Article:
A father and his daughter take away a Christmas tree from a tree farm in Anoka, Minn. A real tree is better for the environment than an artificial one, according to the Green Church. CNS photo/Eric Miller, Reuters

Wishing you a Green Christmas

  • December 22, 2013

Wish yourself a Green Christmas this holiday season by staying eco-friendly. The Green Church, a program of the Canadian Centre for Ecumenism, has provided a list of ideas to decrease waste and reduce your carbon footprint this Christmas season.

“When we look at the story of the Nativity, we don’t see Mary and Joseph spending like crazy and acting in a very rich fashion. It’s quite the opposite,” said Norman Lévesque, director of the Green Church program.

“It’s a story about simplicity and the Green Church invites Christians to rediscover this side of Christmas.”

Simplicity can be applied from decorative lights to food to gift wrap. Sub-titled “Taking care of Creation for Christmas,” the list begins with the recommendation to use LED lights, which use less energy, last longer, are more durable and produce less heat.

And cutting a pine tree is more “green” than purchasing an artificial one. The idea is to purchase a live tree, which can be mulched by a local municipality that offers such a service.

“If every two, three years, someone buys an artificial tree, that goes in a wasteland. And huge parts of the tree are made from petroleum products, which is not a good idea,” said Lévesque.

“Buying an artificial tree too often creates lots of waste.”

He adds that the real tree will absorb CO2, thereby reducing carbon in the atmosphere, which is healthy for the environment.

The list also recommends making handmade popcorn and fresh cranberry chains for decoration, travel tips such as ways to decrease the gas your car consumes, ways to efficiently regulate home temperatures and reducing food waste.

“We (his family) have this big buffet, but in the past three years I’ve brought my plastic containers just to make sure that nothing from that buffet goes in the garbage. I bring my plastic containers and bring some food home and make sure that everything’s been eaten,” said Lévesque.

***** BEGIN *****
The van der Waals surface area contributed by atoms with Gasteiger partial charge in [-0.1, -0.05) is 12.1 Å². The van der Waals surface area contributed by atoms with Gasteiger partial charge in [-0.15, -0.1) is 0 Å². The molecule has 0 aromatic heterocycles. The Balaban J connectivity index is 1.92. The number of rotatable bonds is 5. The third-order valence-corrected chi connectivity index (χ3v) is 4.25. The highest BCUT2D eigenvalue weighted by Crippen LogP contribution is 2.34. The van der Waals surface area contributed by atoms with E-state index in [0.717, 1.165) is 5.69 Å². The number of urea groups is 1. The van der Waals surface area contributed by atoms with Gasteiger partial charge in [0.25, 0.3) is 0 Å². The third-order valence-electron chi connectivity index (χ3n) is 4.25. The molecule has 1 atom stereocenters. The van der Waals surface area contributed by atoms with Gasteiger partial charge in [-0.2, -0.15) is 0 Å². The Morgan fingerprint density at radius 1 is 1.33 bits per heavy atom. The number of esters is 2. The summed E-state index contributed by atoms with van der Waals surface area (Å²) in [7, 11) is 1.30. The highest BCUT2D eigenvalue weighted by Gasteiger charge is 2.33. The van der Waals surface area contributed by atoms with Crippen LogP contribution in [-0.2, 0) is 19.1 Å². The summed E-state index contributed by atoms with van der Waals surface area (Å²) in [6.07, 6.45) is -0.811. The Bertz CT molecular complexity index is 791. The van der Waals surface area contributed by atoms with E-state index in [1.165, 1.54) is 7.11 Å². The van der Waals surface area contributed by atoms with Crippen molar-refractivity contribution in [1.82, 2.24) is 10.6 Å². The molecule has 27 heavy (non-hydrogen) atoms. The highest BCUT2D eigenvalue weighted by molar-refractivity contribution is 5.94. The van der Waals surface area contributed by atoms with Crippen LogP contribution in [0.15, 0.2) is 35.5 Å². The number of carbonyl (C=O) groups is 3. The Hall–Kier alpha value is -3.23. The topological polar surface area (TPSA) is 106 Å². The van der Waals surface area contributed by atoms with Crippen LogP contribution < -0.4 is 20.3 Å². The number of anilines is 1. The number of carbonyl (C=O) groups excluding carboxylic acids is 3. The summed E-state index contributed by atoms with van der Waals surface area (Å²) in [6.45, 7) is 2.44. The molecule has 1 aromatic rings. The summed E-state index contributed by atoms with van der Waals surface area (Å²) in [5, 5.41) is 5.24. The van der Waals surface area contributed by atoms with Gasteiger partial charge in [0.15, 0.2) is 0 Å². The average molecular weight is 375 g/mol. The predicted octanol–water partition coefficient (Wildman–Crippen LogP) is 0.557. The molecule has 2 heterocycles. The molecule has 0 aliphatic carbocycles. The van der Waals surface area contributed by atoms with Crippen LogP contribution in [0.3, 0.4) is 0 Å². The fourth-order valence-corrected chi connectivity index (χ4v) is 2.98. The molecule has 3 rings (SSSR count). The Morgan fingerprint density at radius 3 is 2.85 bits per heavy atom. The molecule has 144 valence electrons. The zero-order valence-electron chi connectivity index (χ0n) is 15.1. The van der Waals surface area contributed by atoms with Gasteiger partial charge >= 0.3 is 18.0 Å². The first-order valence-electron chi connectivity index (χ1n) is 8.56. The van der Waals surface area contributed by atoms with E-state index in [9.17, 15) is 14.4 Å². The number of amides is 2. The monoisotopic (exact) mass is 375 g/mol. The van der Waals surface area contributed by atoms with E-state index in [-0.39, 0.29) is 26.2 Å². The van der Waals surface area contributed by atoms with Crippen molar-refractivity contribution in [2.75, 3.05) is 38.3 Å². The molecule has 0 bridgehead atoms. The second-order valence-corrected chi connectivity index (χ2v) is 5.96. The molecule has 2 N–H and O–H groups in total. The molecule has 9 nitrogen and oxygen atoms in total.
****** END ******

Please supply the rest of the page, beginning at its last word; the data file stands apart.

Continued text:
As for gifts, the list recommends giving gifts of “repaired or refurbished” items or gifts that are environmentally friendly, and then using newspaper or towels to wrap them.

“The newspaper would have been thrown away, so we’re giving it new life,” he said. “Jesus wasn’t born in a palace. He was born in a stable. So it doesn’t look great on the outside, but you have this gift from God inside. So having all our gifts with very simple wrapping, then inside it’s a gift from one of my friends, it’s a gift from one of my parents. It’s quite touching.”

As for towels as wrapping, he adds that they are a gift in themselves.

Some people, Lévesque said, have everything they need, such as his aunt. So he visits Oxfam and purchases a life-changing gift for someone in the Global South in her name.

“I’ve been doing that for a few years now and she just loves that.”

If people want to stay green beyond Christmas, Lévesque said, “God reminds us that our role is not to save the world. That was Jesus’ job. What we’re called to do is to love God’s creation.” And so he invites others to also draw motivation from that call to love.

For the Green Christmas list, visit www.greenchurch.ca.

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